A quick note on inserting casings on the tube: Try your best to put the casings on straight and not turn them either way. When you notice the casing beginning to tighten in front due to twisting, do not force it onto the tube or try to untwist it by turning the part that's already on the tube. Those twists will exit just as they entered and your hot dogs will be turned around. If it is less than halfway up the tube, take the whole thing off and unwind it. If you have a lot of casing already on, hold what's on the tube and (you may need an extra hand) untwist it with the other end. Getting the tube and casing thoroughly wet will prevent casings from getting stubborn when applying, so have warm water handy.

Now that we have the casings on, leave about an inch of casing hanging off the tube. Start cranking and once the meat starts pushing its way out of the tube, pinch shut the casing a little to get a nice shape going right at the start. If you have someone with you, have them help you get a coil going so it doesn't snake its way off the edge of your table. At the end of any long, stuffed casing, be sure to leave an inch or two empty. Now start at one end, move down the sausage to where you want the first dog to end, gently with forefinger and thumb massage away some of the meat in that part and turn the new dog clockwise, making a link. You should use that one (or something its length) as a model for the rest, or just eyeball it. Remember, each new link needs to be turned the opposite direction than the one before it, so the next one should be turned counter-clockwise and so on. Burst casings are just as likely to occur during the linking phase as the stuffing phase, so be careful when linking. If you have any burst ones, just empty them and fry them up for a little teaser of what's ahead in the finished product. If you're giving them a light smudge in a smoker later, don't forget to prick out the air-pockets. Of course, we have utensils specific to each task. For this, we use the sausage pricker, but you can use anything from a toothpick to a sterilized sewing needle.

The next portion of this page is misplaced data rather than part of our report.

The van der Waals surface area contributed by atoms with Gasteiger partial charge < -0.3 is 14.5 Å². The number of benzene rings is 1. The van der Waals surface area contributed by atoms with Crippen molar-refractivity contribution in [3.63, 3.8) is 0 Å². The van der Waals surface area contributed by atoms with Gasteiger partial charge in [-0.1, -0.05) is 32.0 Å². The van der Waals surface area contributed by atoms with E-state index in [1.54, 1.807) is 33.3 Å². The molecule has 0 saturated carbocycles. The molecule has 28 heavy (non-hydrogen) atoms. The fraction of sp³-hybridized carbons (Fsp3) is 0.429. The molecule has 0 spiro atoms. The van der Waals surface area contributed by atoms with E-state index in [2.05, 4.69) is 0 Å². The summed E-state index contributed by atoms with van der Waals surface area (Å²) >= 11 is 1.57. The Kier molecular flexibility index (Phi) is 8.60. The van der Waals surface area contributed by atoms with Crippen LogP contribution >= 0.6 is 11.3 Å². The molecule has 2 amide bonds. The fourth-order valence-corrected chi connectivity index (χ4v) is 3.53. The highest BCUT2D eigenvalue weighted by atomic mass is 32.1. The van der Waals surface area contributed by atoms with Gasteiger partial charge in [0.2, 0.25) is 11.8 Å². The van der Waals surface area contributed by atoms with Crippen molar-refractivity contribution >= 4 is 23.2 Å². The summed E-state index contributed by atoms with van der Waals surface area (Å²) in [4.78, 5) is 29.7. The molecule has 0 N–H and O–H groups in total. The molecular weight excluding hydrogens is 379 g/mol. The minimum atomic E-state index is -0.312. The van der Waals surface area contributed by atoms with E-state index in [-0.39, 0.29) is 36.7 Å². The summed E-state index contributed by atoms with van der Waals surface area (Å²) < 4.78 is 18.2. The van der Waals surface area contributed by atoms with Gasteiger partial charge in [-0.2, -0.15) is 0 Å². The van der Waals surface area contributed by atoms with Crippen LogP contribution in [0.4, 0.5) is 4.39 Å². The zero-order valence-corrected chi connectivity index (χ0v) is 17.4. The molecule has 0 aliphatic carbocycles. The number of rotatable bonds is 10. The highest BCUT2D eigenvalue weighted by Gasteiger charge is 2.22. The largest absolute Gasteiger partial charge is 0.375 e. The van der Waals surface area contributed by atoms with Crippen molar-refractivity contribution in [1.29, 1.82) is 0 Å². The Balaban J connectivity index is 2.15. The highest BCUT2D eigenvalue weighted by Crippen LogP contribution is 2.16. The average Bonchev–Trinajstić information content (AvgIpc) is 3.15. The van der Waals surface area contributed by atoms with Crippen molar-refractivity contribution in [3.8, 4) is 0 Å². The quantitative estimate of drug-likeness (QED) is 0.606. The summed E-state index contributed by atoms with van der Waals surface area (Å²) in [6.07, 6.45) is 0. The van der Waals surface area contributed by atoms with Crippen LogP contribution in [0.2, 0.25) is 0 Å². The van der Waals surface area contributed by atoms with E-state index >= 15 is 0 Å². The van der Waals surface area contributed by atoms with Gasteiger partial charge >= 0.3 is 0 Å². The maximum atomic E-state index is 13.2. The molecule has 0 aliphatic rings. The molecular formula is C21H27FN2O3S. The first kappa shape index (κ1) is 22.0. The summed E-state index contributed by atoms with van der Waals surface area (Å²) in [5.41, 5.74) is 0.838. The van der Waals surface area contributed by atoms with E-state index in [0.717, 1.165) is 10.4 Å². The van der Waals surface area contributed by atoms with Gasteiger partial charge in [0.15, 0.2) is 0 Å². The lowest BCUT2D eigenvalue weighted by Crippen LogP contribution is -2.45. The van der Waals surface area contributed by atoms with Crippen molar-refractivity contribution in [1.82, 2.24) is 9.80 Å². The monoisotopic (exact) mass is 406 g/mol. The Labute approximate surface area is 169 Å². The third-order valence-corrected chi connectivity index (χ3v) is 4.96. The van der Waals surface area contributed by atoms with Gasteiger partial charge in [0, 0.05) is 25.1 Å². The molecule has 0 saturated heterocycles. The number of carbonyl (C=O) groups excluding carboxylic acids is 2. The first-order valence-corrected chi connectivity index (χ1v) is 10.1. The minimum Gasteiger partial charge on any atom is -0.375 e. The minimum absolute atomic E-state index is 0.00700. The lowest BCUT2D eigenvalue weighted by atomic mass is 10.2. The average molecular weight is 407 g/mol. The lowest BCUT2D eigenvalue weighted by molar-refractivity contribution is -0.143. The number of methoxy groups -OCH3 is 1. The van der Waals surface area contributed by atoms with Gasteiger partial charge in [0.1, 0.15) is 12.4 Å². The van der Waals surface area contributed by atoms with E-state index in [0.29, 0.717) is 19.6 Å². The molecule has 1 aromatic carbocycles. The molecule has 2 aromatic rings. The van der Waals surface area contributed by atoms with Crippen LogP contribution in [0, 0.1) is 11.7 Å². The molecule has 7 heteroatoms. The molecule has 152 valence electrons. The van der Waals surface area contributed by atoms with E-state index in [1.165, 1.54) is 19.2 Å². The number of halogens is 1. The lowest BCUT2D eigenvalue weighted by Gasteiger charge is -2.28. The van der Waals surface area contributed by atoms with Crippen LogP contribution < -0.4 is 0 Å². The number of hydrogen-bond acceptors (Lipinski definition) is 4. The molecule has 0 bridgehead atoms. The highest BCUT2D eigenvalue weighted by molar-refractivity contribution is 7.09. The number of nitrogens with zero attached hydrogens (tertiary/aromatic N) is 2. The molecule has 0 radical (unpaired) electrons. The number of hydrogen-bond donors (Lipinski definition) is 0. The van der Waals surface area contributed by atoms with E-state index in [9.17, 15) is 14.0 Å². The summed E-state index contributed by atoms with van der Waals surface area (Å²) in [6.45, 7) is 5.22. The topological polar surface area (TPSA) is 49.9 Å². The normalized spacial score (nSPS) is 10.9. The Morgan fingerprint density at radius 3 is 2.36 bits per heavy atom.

If you're smoking, skip to Step 6. If you're not, read on.

Step 5: Parboil, Grill & Eat